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Fish Carcasses Sustain Hatcheries and Habitat

By Betsy Emery, Advocacy and Campaign Manager
May 17, 2021

T he Oregon Department of Fish and Wildlife (ODFW) produces 57 million hatchery fish each year. Have you ever wondered what happens to the excess fish that return to the hatchery after they’ve collected enough broodstock to perpetuate the fish run? Currently, those surplus fish are prioritized for three purposes: enriching nutrient concentrations on the spawning grounds, sustaining tribal ceremonial purposes, and supporting egg and carcass businesses. However, the Oregon legislature is currently considering a bill (HB 3191A) that would re-prioritize what ODFW does with returning hatchery fish.

Before wild salmon runs were teetering on the brink of extinction, spawning grounds were inundated with decaying salmon carcasses, providing vital food and nutrients for more than 137 species of fish and wildlife, including bears and eagles. Now, many spawning grounds see only 1% of the wild, adult fish returns they used to, causing problems for the species that rely on salmon as an important influx of new nutrients and food.

For the past twenty years, ODFW has tried to address this critical gap by returning an average of 51% of the carcasses of excess hatchery fish to spawning grounds within the same river basin. Last year, this accounted for nearly 57,000 hatchery fish. The fish carcass program, largely supported by Northwest Steelheaders volunteers, has placed hundreds of thousands of pounds of salmon in rivers throughout the Columbia River Basin over the past two decades.

A Northwest Steelheaders volunteer placing a hatchery fish carcass back into a stream.

Long-time Steelheader and Board Director, Norm Ritchie, reflected on Northwest Steelheaders’ involvement in expanding the fish carcass program’s capacity in the early 2000s. “Steelheaders volunteered to distribute carcasses in streams, especially members of the Sandy River Chapter.” Mr. Ritchie went on to say “We helped fund refrigeration trailers and other things to prevent fish collected from Cedar Creek Hatchery from rotting before we could distribute them in the Sandy River Basin.”

Currently, there isn’t a standard for how many carcasses ODFW is required to return to spawning grounds. HB 3191 would change that: requiring ODFW to place at least 50% of any returning hatchery fish, not just a percentage of the fish remaining after broodstock goals have been met. During public hearings this year, ODFW cited concerns about a redistribution requirement like that potentially impacting hatcheries ability to propagate enough fish in low return years.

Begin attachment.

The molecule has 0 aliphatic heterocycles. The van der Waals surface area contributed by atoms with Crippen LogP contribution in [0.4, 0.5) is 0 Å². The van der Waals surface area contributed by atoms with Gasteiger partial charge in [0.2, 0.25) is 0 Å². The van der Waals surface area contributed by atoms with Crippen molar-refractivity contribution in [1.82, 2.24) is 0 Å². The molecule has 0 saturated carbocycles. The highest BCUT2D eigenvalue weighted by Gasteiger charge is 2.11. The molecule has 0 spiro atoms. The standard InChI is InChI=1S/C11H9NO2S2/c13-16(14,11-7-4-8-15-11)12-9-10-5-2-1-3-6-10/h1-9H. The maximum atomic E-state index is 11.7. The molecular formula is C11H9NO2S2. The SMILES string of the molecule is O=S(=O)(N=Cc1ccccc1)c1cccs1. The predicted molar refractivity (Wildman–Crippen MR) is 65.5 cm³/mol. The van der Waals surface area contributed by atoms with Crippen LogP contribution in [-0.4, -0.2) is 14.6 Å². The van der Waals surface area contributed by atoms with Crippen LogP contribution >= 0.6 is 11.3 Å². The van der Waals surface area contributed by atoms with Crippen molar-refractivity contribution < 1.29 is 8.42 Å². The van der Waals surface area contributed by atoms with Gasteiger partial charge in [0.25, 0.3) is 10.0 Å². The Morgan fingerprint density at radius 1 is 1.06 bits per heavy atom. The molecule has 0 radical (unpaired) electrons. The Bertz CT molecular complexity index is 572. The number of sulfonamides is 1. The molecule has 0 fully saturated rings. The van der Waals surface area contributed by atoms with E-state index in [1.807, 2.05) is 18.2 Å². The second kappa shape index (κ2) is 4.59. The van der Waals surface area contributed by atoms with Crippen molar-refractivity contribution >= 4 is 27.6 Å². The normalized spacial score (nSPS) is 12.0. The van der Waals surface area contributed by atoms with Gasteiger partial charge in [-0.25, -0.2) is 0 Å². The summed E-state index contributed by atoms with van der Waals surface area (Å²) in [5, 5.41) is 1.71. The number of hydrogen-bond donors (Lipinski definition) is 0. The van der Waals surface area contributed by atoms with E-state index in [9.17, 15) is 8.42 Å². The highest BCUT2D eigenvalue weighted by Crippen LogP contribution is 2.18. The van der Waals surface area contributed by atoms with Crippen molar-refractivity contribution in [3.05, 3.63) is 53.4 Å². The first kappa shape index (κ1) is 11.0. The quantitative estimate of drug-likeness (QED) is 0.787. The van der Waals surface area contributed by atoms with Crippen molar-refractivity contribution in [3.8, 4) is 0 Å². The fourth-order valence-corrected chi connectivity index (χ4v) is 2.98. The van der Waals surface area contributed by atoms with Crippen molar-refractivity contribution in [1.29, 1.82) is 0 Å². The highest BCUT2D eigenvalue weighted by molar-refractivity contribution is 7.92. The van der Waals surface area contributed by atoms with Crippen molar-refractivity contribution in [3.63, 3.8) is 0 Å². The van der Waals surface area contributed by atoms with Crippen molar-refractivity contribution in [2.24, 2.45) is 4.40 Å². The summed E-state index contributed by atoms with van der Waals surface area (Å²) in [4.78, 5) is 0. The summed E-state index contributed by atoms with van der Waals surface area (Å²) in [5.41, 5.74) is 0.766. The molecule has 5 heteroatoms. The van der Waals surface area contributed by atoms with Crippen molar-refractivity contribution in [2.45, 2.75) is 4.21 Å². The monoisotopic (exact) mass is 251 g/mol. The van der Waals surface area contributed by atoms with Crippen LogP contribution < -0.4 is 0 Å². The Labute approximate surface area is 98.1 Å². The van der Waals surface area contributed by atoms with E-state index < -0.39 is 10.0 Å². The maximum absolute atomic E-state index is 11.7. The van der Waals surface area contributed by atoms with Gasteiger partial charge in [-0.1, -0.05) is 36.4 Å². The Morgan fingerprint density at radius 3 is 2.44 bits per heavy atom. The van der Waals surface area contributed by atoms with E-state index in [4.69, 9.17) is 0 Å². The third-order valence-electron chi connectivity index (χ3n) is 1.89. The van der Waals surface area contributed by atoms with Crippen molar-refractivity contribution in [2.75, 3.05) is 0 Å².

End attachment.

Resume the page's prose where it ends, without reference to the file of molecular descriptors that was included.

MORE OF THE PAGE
Further, in high return years, the number of carcasses that ODFW can place is constrained by the Oregon Department of Environmental Quality, who considers carcasses an environmental pollutant. To preserve water quality, ODFW may only place a specific number of carcasses each river mile within the original river basin between August and May. Many advocates, including Northwest Steelheaders, continue to push the Department to minimize their use of chemical contaminants in hatchery operations to get away from this issue.

In very large return years when enough hatchery fish return to meet broodstock, Tribal ceremonial, and carcass redistribution goals, some are sold to businesses that produce and sell salmon eggs and bait through a competitive bid process. Last year, ODFW sold 14,500 high quality carcasses through this process, generating over $300,000 in funding to support deferred hatchery maintenance.

On May 19th, the Senate Natural Resources and Wildfire Recovery Committee will consider next steps about whether to change how returning hatchery fish are allocated among competing interests: broodstock, Tribes, habitat, and businesses. We are tracking this legislation very closely and will keep our members informed about what happens as the legislative session in Salem wraps up.

Questions? Contact our Advocacy and Campaign Manager, Betsy Emery at bemery@anws.org.